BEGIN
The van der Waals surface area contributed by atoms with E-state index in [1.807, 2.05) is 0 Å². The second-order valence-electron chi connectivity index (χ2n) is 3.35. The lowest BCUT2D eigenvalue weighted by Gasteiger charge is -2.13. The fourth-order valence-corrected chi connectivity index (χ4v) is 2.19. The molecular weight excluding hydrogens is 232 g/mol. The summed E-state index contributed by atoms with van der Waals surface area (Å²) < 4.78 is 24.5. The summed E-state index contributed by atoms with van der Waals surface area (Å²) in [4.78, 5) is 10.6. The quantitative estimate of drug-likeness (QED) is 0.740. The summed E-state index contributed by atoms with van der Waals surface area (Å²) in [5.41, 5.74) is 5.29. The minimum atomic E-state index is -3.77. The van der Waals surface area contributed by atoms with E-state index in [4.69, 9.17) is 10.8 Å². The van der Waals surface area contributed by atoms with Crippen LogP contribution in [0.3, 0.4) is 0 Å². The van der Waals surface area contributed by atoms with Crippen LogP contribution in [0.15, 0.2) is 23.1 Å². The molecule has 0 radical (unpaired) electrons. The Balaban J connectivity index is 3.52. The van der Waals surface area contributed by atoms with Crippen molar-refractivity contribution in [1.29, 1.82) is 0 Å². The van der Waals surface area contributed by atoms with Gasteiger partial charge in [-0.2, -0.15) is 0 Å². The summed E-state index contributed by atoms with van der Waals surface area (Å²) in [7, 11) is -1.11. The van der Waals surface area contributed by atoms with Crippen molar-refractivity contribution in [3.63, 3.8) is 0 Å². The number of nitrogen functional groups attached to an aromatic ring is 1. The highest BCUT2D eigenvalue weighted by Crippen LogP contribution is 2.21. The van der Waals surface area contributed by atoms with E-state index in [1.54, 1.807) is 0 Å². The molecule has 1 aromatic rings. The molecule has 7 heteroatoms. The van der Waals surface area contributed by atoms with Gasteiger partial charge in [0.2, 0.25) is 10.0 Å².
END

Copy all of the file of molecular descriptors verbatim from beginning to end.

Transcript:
The van der Waals surface area contributed by atoms with E-state index in [1.807, 2.05) is 0 Å². The second-order valence-electron chi connectivity index (χ2n) is 3.35. The lowest BCUT2D eigenvalue weighted by Gasteiger charge is -2.13. The fourth-order valence-corrected chi connectivity index (χ4v) is 2.19. The molecular weight excluding hydrogens is 232 g/mol. The summed E-state index contributed by atoms with van der Waals surface area (Å²) < 4.78 is 24.5. The summed E-state index contributed by atoms with van der Waals surface area (Å²) in [4.78, 5) is 10.6. The quantitative estimate of drug-likeness (QED) is 0.740. The summed E-state index contributed by atoms with van der Waals surface area (Å²) in [5.41, 5.74) is 5.29. The minimum atomic E-state index is -3.77. The van der Waals surface area contributed by atoms with E-state index in [4.69, 9.17) is 10.8 Å². The van der Waals surface area contributed by atoms with Crippen LogP contribution in [0.3, 0.4) is 0 Å². The van der Waals surface area contributed by atoms with Crippen LogP contribution in [0.15, 0.2) is 23.1 Å². The molecule has 0 radical (unpaired) electrons. The Balaban J connectivity index is 3.52. The van der Waals surface area contributed by atoms with Crippen molar-refractivity contribution in [1.29, 1.82) is 0 Å². The van der Waals surface area contributed by atoms with Gasteiger partial charge in [-0.2, -0.15) is 0 Å². The summed E-state index contributed by atoms with van der Waals surface area (Å²) in [7, 11) is -1.11. The van der Waals surface area contributed by atoms with Crippen molar-refractivity contribution in [3.63, 3.8) is 0 Å². The number of nitrogen functional groups attached to an aromatic ring is 1. The highest BCUT2D eigenvalue weighted by Crippen LogP contribution is 2.21. The van der Waals surface area contributed by atoms with E-state index in [1.54, 1.807) is 0 Å². The molecule has 1 aromatic rings. The molecule has 7 heteroatoms. The van der Waals surface area contributed by atoms with Gasteiger partial charge in [0.2, 0.25) is 10.0 Å².